Have you been told that you need a colonoscopy? A colonoscopy allows your doctor to take a look at your colon and rectum to find cancer or polyps. It is a safe examination with very few risks. Dr John Martin tells us a bit more about what to expect after a colonoscopy and what recovery looks like.
It seems that gluten has developed a bad reputation these days, with many of us opting for gluten-free alternatives and cutting out a key part of our diet altogether. But does everyone really need to eat this way? Top gastroenterologist Dr Aathavan Loganayagam is here to explain the symptoms of the medical conditions that may require some people to eat a gluten-free diet.
It is estimated that up to 10% of the population will have an episode of rectal bleeding each year. Finding blood in your stool is often caused by anal fissures and piles, however you may be worried that something else more sinister might be causing it. Dr Evangelos Russo is a skilled gastroenterologist based in London and offers us his advice on what might be causing blood in your stool.
Colonoscopies after the age of 50 become a regular procedure to check inside the colon for abnormalities. Nowadays, a virtual colonoscopy is available to patients and offers a non-invasive and less aggressive alternative to a regular colonoscopy. But what happens during the procedure and can it offer more reliable results? Dr John Martin, a leading gastroenterologist in London, explains what a virtual colonoscopy is and why it might be right for you.
Polyps are abnormal growths within the colon that vary in size from a few millimetres to several centimetres. Most of these are not cancerous, but some have the potential to develop into a cancer. Because of this risk, your doctor will very likely recommend that these are removed via a polypectomy. Here gastroenterologist Dr John Martin talks you through all you need to know about polyps and having a polypectomy.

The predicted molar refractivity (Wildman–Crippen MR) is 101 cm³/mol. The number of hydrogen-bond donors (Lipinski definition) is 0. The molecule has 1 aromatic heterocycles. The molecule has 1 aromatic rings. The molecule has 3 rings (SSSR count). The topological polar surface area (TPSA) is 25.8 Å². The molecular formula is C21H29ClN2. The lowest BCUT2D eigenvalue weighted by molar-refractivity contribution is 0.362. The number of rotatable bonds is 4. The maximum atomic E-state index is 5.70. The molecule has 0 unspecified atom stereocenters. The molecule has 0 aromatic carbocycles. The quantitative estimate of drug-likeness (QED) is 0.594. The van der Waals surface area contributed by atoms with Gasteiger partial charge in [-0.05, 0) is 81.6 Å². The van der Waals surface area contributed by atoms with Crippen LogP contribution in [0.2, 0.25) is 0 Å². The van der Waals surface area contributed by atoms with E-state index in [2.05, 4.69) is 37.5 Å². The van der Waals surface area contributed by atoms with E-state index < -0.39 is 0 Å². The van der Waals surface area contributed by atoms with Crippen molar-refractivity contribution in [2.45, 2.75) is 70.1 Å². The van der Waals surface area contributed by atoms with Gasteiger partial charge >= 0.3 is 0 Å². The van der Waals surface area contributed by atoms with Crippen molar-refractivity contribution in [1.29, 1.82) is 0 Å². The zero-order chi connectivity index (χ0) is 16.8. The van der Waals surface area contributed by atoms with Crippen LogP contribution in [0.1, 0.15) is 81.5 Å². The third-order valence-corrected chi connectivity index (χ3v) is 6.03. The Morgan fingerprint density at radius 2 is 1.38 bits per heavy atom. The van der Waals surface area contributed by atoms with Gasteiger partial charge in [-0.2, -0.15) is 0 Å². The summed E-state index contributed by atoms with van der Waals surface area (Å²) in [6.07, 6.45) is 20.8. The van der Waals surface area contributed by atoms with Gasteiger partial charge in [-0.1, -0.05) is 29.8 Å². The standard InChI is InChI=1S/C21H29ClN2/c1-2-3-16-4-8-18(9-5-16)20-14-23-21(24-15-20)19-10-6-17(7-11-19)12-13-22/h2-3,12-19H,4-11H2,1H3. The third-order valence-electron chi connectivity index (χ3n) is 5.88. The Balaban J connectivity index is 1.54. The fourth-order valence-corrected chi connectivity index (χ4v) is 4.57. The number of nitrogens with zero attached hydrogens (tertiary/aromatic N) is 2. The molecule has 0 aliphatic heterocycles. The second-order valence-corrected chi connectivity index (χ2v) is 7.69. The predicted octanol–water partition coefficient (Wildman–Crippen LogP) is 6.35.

Radiotherapy used to target cancers of the bladder or bowel may leave patients with secondary problems such as incontinence, constipation and diarrhoea. These are the symptoms of pelvic radiation disease, and here, expert gastroenterologist Dr Shameer Mehta explains how they are treated.
By 2020 medical experts predict that well over a million colonoscopies will be performed in the UK. We've asked leading London gastroenterologist Dr Aathavan Loganayagam just why the figure is so high and whether it is necessary.
If you're going through rounds of radiotherapy for pelvic cancer, such as prostate or cervical cancer, you may be living with some unfortunate side effects that include bloating, diarrhoea or rectal bleeding. We've asked expert gastroenterologist Dr Shameer Mehta what happens with radiotherapy and the digestive system.
Do you feel full quickly after only eating a small part of your meal? Is it followed by abdominal pain and feelings of nausea? It could be a case of gastroparesis. Fortunately, top gastroenterologist Dr Aathavan Loganayagam is here to explain the symptoms and how the stomach disease is diagnosed and treated.
As you get older, small pouches called diverticula can form in the lining of the intestines. They may not cause any problems and some people might never realise they have them. However, in other people, they can cause bothersome symptoms. This is called diverticular disease. Expert Mr Giovanni Tebala explains.